(un)framing vision

Forming compositions requires more than just looking, it’s vision with care and deliberation. But just as a frame encolses an image, it opens up an infinite range of new ones.
Using cut-out circle, square, and rectangle paper frames, I sought to find striking images within photos of various library books. This act of substraction and abstraction results in a series of compositions within compositions, that demonstrate the possibilities of careful looking.

Colors of Nothingness

In this book I adapted imagery of molding bread and combined it with photos of space from NASA’s archives. Drawing inspiration from Leonard Koren’s writing on Japanese aesthetics Wabi-Sabi, the juxtaposition of the expanding universe and decay looks to communicate the fine line between creation and destruction, and considers the encounter of the two as an opportunity for new life. 

Naive Forms

Featured in Framework 101 and Parsons CD Thesis ‘22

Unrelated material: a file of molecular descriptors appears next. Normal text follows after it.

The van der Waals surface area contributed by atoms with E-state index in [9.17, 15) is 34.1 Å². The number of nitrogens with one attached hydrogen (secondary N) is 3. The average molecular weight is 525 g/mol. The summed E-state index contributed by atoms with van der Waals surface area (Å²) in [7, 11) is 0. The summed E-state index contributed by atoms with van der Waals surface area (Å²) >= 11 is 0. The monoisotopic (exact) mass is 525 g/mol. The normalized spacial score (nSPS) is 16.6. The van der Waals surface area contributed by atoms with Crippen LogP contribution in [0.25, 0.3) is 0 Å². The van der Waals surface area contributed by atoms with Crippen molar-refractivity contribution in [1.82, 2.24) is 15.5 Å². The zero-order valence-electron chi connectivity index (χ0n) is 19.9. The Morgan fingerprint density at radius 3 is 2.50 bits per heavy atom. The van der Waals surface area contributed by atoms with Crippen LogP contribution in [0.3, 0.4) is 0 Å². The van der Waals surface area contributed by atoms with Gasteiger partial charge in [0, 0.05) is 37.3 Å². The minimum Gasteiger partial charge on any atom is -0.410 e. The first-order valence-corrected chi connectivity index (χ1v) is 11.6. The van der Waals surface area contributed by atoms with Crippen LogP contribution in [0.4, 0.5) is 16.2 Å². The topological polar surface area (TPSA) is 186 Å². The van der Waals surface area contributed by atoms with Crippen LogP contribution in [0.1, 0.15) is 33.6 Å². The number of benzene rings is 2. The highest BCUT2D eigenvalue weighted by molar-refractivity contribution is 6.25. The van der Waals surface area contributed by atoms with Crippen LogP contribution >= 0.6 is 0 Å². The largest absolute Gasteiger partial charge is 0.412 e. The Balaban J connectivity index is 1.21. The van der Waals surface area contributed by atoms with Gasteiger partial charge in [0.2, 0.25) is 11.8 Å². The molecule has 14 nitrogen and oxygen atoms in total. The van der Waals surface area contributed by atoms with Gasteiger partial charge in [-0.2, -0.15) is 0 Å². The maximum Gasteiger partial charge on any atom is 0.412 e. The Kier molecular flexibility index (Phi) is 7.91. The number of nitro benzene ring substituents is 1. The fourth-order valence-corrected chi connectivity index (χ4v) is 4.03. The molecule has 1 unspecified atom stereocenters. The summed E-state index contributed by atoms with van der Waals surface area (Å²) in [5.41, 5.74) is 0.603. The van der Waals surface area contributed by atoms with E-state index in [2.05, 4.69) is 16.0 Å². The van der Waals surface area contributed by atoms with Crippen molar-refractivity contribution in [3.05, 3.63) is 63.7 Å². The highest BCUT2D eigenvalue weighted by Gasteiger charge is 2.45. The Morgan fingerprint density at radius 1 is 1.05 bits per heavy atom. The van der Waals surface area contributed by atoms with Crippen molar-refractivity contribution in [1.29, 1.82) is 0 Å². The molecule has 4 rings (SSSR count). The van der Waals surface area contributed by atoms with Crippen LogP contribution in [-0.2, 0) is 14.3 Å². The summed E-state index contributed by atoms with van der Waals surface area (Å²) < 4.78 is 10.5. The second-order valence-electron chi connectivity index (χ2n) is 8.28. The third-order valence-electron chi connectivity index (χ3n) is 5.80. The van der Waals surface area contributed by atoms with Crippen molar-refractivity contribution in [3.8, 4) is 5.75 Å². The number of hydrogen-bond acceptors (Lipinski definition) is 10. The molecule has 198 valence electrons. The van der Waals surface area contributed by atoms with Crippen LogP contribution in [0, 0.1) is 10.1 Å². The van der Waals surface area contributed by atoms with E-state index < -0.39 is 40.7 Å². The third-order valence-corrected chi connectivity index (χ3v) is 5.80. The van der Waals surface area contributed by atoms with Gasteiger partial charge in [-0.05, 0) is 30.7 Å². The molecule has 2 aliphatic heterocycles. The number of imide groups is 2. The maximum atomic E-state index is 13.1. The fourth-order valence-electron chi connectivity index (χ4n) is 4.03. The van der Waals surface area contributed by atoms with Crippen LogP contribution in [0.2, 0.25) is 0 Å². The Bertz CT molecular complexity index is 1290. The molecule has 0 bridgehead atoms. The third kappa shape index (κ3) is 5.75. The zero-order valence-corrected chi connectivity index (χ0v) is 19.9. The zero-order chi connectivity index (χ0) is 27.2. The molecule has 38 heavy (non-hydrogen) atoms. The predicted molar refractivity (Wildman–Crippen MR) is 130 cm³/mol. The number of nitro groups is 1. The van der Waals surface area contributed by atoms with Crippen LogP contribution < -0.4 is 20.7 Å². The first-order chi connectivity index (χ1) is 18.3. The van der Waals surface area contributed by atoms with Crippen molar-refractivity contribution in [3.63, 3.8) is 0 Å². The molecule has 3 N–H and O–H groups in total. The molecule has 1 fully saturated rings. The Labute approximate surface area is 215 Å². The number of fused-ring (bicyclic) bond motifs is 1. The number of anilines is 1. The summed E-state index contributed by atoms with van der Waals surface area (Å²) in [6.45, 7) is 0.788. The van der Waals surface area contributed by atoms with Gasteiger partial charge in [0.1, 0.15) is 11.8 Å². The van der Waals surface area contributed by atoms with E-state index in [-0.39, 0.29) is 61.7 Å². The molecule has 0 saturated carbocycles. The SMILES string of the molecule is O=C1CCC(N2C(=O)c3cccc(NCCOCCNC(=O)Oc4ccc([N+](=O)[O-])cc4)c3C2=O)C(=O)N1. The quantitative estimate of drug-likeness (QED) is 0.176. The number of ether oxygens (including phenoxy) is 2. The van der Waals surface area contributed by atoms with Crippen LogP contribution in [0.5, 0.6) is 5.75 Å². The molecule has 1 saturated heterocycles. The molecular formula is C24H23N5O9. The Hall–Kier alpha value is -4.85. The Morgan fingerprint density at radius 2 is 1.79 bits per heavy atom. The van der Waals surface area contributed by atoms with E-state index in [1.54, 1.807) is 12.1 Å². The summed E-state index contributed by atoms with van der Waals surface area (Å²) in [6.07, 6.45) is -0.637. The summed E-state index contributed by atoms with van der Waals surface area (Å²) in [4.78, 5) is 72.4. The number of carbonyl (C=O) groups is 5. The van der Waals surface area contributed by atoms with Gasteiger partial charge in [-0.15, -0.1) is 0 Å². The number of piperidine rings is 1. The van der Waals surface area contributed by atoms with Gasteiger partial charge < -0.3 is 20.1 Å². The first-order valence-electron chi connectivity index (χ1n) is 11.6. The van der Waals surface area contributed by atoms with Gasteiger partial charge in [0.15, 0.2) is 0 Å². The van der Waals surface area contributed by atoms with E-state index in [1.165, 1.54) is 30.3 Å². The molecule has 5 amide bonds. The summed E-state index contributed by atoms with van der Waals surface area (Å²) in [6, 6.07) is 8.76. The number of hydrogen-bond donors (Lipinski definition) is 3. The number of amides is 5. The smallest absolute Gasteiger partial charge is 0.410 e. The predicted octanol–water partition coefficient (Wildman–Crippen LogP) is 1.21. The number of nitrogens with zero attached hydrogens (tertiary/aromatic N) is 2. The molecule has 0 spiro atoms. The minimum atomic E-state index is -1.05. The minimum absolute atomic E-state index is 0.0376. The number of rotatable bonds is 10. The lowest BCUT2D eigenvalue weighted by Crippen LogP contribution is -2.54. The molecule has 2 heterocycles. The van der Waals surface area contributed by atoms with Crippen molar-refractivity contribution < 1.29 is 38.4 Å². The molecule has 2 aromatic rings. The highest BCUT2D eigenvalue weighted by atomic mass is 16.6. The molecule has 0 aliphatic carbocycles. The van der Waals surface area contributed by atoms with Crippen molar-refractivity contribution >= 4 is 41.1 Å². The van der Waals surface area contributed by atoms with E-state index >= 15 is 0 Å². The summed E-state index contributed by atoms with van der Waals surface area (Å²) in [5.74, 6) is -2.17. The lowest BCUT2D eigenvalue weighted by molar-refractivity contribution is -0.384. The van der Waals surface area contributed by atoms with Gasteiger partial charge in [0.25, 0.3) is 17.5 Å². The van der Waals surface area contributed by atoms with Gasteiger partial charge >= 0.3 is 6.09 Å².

With time, the visible world becomes designated meaning and language, quickly replacing looking with thinking. This book frames the act of looking to go back to a more fundamental way of living, where the world is understood through form. Each page shows our surroundings as viewed through the negative spaces of objects around them. While every composition is carefully made, the holder of the book may find connections and meanings between them, creating their own sense of the world. The book asks viewers to be curious and invites them to decipher the environment, with eyes closer to that of a child.

The book is structured from sky to ground, indicated on the side of each page fold. Full bleed images hide between the pages, prompting curiosity and discovery.